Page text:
Here are some photos I like by Dutch photographer Han Hulsebos. The commentary is mine. You can leave comments at the bottom of this page.
This is a great example of Depth of Field and diagonal composition. Beautiful interior pictures can be made by carefully considering the main subject(s) and placing them in the 1/3 intersections. This image also has a diagonal aspect with the beautifully carved dark wood elements that are in-focus. The “Out of Focus” part of this image shows context and occupies the other diagonal half of the picture. The hint of the beautiful church organ makes you want to investigate this church further.
Another great example of Depth of Field. This picture also has a very nice dynamic range. The highlights still have discernible wood grain, there is also detail in the very dark areas. This image has more of a horizontal balance. The gear pegs are very dominant and bright in the middle portion of the image. The darker bottom and top portions frame the interesting bright curved part of this image. A nice study in brown-yellow.
I find this a beautiful abstract study with leading lines and interesting repeating patterns Again this picture has excellent dynamic range, there is detail in all the tonal ranges. Interesting repeating patterns of three. The shiny metal lines lead the eye to repeating patterns of green and bronze. The bronze tone elements are framed by the horizontal rods at the top and the green cloverleaf castings at the bottom.
This is a nice example of street photography, colour contrasts and humor. Although the yellow and green colours are not quite complementary, the darker tone of the green frames the yellow gate nicely. I love the humor of the text on the gate. The red no-parking sign and the blue column and red trimmed shop window add complementary colour to liven up the scene.
The Eiffel Tower, constructed between 1887 – 1889, is a beautiful example of the era of “rivets”. I marvel at how strong beams were constructed out of, what looks like relatively thin metal. Beams held together by millions of small metal plugs called rivets. I really like this picture for its strong leading lines and the contrast between the almost olive green looking paint job on the steel beams and the slightly out of focus fresh green tree foliage. The stone turret in the bottom 1/3 of the picture, between the trees, adds an element of mystery. The early Art Deco curled decorations accentuate the strong diagonal.
I can’t imagine how much time this piece of metal work must have taken to design and manufacture. Obviously most of the elements must have been produced in a factory and put together on an assembly line. But still it is an almost baroque piece of art. I really like the symmetry of this image and the contrast between the cool silver tone of the fence and the warm pink – red tone of the brick structure behind it. This picture has a strong vertical balance between dark and bright background, and the slightly out of focus background accentuates the strong patterns in the fence.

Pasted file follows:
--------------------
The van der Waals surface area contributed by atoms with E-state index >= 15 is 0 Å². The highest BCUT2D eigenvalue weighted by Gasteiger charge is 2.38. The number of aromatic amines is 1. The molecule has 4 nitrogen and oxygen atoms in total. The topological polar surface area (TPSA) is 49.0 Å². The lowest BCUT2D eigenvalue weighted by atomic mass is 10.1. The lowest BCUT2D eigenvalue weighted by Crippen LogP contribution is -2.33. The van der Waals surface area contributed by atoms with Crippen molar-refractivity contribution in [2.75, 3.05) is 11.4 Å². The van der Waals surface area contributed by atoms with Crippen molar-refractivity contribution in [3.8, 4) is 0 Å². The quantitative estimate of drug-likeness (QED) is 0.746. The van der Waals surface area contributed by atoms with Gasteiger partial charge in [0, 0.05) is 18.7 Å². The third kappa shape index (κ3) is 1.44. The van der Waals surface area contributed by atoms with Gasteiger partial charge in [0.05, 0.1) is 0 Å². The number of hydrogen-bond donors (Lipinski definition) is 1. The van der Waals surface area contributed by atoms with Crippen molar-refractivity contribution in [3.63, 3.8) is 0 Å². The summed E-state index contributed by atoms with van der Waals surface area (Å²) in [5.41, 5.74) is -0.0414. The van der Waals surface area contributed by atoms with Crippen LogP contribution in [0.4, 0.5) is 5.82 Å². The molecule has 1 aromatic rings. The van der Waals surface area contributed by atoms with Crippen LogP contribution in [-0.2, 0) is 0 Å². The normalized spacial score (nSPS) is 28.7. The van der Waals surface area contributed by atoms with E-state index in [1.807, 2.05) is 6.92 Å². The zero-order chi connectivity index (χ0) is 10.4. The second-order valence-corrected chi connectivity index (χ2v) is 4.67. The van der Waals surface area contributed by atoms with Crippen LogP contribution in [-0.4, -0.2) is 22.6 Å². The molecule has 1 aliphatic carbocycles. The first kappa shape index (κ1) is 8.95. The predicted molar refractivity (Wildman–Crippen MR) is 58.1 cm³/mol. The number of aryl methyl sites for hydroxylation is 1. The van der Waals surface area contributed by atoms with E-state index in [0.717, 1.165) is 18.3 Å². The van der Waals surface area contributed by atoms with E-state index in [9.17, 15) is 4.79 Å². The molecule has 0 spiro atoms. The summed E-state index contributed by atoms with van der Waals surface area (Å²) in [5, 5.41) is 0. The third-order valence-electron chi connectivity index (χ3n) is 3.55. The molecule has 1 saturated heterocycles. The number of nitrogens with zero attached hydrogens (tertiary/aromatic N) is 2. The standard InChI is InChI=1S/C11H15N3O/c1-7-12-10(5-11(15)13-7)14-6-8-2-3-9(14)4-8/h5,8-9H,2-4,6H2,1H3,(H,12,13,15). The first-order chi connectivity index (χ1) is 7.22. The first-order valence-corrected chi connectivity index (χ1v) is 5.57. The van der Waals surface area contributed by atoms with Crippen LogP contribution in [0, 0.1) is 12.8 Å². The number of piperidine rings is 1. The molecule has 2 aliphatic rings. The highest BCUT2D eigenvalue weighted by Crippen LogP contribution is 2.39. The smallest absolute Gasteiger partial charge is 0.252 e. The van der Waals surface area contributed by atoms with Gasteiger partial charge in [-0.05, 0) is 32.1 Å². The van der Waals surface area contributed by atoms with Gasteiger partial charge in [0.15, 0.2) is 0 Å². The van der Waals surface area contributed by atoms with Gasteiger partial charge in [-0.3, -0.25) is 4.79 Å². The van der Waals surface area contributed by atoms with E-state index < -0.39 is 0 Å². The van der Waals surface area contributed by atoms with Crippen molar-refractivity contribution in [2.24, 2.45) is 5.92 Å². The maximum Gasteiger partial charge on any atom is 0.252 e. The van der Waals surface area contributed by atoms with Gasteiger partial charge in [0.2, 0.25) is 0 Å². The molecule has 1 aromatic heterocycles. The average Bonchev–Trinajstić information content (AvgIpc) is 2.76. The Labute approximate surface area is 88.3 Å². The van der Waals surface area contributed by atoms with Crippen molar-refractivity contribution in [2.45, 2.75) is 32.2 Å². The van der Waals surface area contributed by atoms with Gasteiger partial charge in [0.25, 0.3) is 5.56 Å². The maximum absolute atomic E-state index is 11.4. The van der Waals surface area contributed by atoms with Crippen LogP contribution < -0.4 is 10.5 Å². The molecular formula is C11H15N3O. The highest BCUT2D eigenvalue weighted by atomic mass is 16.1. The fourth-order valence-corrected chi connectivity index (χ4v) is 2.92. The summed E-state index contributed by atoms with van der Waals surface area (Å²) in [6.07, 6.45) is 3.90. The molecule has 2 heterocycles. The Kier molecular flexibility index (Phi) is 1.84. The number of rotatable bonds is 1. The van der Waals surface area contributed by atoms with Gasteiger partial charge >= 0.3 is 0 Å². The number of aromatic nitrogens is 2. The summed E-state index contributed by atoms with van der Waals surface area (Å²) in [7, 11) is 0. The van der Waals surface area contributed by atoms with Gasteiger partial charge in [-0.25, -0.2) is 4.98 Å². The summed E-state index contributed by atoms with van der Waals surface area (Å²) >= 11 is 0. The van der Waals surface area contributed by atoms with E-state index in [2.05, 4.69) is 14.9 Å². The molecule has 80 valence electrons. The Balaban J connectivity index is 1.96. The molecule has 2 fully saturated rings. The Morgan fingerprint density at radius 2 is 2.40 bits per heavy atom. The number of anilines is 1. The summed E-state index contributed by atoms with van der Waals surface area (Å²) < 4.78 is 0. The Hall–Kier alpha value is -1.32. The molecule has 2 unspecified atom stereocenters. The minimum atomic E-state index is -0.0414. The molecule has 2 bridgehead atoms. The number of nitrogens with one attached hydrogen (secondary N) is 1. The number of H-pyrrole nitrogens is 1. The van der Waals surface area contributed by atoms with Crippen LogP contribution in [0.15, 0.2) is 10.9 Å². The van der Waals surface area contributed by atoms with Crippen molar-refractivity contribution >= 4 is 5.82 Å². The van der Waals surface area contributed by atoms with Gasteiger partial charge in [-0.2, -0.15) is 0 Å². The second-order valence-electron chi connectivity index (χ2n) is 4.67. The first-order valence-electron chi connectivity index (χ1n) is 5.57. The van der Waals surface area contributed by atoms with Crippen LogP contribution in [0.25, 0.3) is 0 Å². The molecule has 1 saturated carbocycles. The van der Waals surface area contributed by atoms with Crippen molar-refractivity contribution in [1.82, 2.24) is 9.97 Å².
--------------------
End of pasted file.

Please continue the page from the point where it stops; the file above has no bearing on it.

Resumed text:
Although I like this image mainly for its abstract value, I like it also for its sense of distance and isolation through the feeling of having to totally rely on technology in a sometimes unpredictable hostile environment. I have personally been out on a tilting sailboat in somewhat rougher weather than is depicted here. The hint of the out of focus shoreline gives it for me a sense of distance and isolation. I like the strong lines that form the base of an implied triangle. The wheel that regulates the cable tension on the mast is well situated against the waves of the sea, and the washed out reflections in the right hand side of the picture balance the dark tones of the wheel.
Often it pays to look down and see patterns and details. In this case tiny lettering detail on a manhole cover, showing civic pride and love of history. I am sure the city paid a premium price for these castings. I like the colour contrast between the dark cast iron and the pink granite pavers. Even on rainy dull days there are lots of interesting subjects to be found. It is a matter of going out and training your eye to see the opportunities. If you enlarge the pictures you can get a lesson on Norfolk and Suffolk nautical history.
Industrial manufacturing plants are primarily about functionality, not art. Yet there are often strong artful design elements to be found in these environments. It takes skill to recognize these patterns in the jumble of functional structures. This image was taken before the era of digital media. With film you had to be more careful when considering the elements in your frame. I like the strong almost harsh vertical lines coming down towards the valves. The harsh chrome contrasts with the soft almost velvet dispersed light coming off the silver paint on the valve castings. The black hand wheels form a slight diagonal line towards the main “in-focus” subject, which is placed in the bottom right 1/3 of the image.
A beautiful piece of craftsmanship, and a piece of art in its own right. A fusion of cast iron, brass and steel combined to exact tolerances. I like how the crank offset is placed in the upper 1/3 of the image. A feast of leading lines and details for the eye to absorb. The colours of the brass, red paint and and pale blue of the steel components complement each other. The subject is well lit with a dark background, an almost perfect setting to bring attention to all the detail and essence of this piece of machinery. A beautiful piece of engineering from the era of industrialization.
I find this image interesting for the contrast that is created by the lower angle of the sun. The low angle makes sharp shadows that provide contrast on the ridges in the cover’s bas relief casting. I don’t know if that was because of an early morning or the combination of morning sun and high northern latitude. Time of day can make a huge difference in photography.